Michael, astutely, points out that the VPF equals the cost of the film print less the cost of the digital print. So, the cost of the digital print (under the VPF scheme) is the same as the cost of a film print, as long as the VPF is paid out. Therefore the more logical scenario would be that the "trigger" to eliminate film prints will be the end of the VPF scheme and not the end of Cinedigm's contract period.
Many thanks Michael.

Best and Happy Movie Going
Jim Lavorato

Saturday, February 19, 2011


Several clients, who attended the annual Drive-In Theatre Convention (which is held every February in Florida), called me to inquire about my take on the Cinema Buying Group (CBG) informing the Convention attendees that by the end of 2012 or thereabout, movies will only be available in digital format, and as such if drive-ins do not convert to D-Cinema they will effectively be out of business.

I did not attend the Drive-In Convention but am well aware of the CBG's scare tactics. First, the studios cannot pull the plug on film distribution. I'm not a corporate attorney but I believe that allowing only some folks access to your product (in this case movies) to the benefit of others is termed "restraint of trade" and is illegal.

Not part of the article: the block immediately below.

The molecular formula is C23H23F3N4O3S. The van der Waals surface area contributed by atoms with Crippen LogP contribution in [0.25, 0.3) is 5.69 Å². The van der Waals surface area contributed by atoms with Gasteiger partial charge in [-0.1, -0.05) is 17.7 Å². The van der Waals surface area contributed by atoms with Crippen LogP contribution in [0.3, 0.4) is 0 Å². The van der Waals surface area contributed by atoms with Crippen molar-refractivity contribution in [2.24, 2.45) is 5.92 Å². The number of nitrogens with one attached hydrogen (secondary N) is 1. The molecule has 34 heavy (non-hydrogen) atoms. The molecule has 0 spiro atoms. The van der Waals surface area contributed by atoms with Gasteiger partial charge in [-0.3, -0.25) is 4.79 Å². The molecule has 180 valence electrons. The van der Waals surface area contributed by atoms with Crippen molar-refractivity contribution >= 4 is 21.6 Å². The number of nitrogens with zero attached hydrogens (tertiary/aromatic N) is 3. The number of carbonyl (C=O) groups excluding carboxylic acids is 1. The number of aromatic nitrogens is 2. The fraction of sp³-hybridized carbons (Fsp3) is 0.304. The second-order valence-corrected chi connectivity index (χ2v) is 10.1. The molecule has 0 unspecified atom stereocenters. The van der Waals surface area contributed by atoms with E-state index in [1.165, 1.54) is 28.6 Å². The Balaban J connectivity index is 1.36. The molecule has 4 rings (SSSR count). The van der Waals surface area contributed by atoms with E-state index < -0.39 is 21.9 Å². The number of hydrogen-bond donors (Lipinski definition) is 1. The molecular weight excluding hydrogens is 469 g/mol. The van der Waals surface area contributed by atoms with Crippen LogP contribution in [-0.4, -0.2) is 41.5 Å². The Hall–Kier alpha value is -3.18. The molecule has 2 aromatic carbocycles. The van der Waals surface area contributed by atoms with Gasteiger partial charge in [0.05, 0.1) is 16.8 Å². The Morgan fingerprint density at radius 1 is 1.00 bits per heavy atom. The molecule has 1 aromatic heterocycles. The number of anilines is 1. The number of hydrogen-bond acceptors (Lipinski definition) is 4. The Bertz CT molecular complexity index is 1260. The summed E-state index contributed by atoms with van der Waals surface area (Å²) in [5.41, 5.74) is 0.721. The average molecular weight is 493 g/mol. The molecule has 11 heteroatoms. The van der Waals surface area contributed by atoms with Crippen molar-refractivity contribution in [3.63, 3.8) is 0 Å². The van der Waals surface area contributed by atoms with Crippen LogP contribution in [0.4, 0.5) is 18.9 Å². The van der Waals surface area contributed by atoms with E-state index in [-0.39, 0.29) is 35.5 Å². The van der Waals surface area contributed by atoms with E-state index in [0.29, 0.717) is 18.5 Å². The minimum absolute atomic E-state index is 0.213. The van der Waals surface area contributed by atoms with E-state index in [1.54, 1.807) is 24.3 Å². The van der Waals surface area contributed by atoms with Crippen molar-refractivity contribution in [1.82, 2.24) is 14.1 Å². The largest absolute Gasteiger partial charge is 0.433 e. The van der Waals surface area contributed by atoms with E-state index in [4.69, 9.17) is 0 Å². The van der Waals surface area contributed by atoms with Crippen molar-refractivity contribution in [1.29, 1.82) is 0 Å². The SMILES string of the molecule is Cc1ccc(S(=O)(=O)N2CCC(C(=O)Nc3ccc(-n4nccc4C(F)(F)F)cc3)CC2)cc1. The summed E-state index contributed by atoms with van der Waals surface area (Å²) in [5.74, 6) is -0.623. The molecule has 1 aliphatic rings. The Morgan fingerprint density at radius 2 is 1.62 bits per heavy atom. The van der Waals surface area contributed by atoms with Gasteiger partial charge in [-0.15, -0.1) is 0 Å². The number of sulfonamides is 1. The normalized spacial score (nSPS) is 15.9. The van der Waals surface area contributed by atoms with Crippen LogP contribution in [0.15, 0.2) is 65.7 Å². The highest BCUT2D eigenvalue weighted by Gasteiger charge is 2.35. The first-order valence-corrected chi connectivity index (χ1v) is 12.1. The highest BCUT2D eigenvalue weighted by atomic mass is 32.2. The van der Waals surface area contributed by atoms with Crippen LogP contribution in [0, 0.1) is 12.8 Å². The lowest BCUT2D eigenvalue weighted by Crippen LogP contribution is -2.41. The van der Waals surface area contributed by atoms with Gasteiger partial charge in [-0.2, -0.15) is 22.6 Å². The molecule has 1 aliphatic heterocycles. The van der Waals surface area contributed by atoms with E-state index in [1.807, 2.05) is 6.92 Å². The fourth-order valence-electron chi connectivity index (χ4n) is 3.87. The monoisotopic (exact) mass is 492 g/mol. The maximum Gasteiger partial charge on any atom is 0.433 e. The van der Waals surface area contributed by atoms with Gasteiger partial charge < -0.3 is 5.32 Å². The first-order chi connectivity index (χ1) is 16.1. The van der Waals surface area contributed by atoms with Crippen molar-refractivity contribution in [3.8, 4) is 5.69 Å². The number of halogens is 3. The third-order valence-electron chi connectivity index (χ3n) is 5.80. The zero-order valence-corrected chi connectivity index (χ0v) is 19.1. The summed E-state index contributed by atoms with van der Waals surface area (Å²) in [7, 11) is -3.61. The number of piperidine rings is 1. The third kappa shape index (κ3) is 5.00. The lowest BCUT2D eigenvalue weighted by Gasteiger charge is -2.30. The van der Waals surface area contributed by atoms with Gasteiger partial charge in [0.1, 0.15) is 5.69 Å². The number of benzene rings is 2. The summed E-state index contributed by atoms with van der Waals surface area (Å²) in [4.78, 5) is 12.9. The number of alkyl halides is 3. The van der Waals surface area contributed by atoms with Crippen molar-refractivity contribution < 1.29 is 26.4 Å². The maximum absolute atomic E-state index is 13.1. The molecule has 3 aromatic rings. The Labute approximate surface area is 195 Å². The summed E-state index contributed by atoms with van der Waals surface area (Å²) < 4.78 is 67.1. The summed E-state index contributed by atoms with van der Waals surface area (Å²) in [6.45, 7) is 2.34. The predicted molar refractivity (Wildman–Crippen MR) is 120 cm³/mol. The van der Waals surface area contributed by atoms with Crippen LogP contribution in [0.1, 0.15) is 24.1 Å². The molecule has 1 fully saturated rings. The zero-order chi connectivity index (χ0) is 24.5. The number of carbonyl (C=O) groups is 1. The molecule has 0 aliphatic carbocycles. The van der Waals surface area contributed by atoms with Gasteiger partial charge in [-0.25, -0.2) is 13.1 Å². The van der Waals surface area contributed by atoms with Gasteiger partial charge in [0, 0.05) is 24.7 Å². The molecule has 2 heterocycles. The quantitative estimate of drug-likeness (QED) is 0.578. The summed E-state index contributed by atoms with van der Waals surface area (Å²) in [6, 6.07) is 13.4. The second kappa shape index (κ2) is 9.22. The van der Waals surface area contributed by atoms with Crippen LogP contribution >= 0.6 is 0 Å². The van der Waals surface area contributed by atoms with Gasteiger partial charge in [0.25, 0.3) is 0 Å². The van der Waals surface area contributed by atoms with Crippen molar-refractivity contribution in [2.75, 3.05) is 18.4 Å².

However, for the sake of argument, let's say the studios do go only digital in 18 months. Well, the question then becomes why go with D-Cinema format. Why not let cinemas purchase inexpensive HD video projectors (priced in the $8-10,000 range) and distribute Blu-Ray DVDs for movie exhibition? OK, that's easy to figure. The studios and CBG want exhibitors to purchase a complicated, expensive, and controllable projection system (D-Cinema) because they want to maintain reign over movie distribution while reaping the benefits of a cheaper technology. They know that releasing movies to cinemas on DVDs - and there is no reason they can't be - they would lose distribution control. It's the old, have your cake and eat it too.

Exhibitors, especially independents, need to stand up. Forget about NATO fairly representing your interests, NATO is in the pocket of the studios. Let's face it, if it were just about cost savings the DVD scenario would prevail as this would save the studios and the industry even more.

The CBG.s fear tactics , revealed at the Drive-In Convention, are a throwback in today's market and price driven business environment. Why the CBG even exists is a bit of a mystery. The answer is probably a legal one as they function solely as a buffer between the exhibs and the distribs. Why don't the studios deal directly with exhibs. on the virtual print fee fiasco? Why have a middleman?

The fear factor is in full swing, don't get caught up in the rhetoric and hyperbole. The CGBs days are numbered and they are desperate. They are reminiscent of a county fair huckster or a late night infomercial announcer - "Don't be left behind. Step right up and get your D-Cinema system. It's easy, fun, free, and guarantees your cinema's survival.

It's the ShamWow spiel of the cinema industry - don't be conned. If it sound too good to be true, well, remember Bernie Madoff.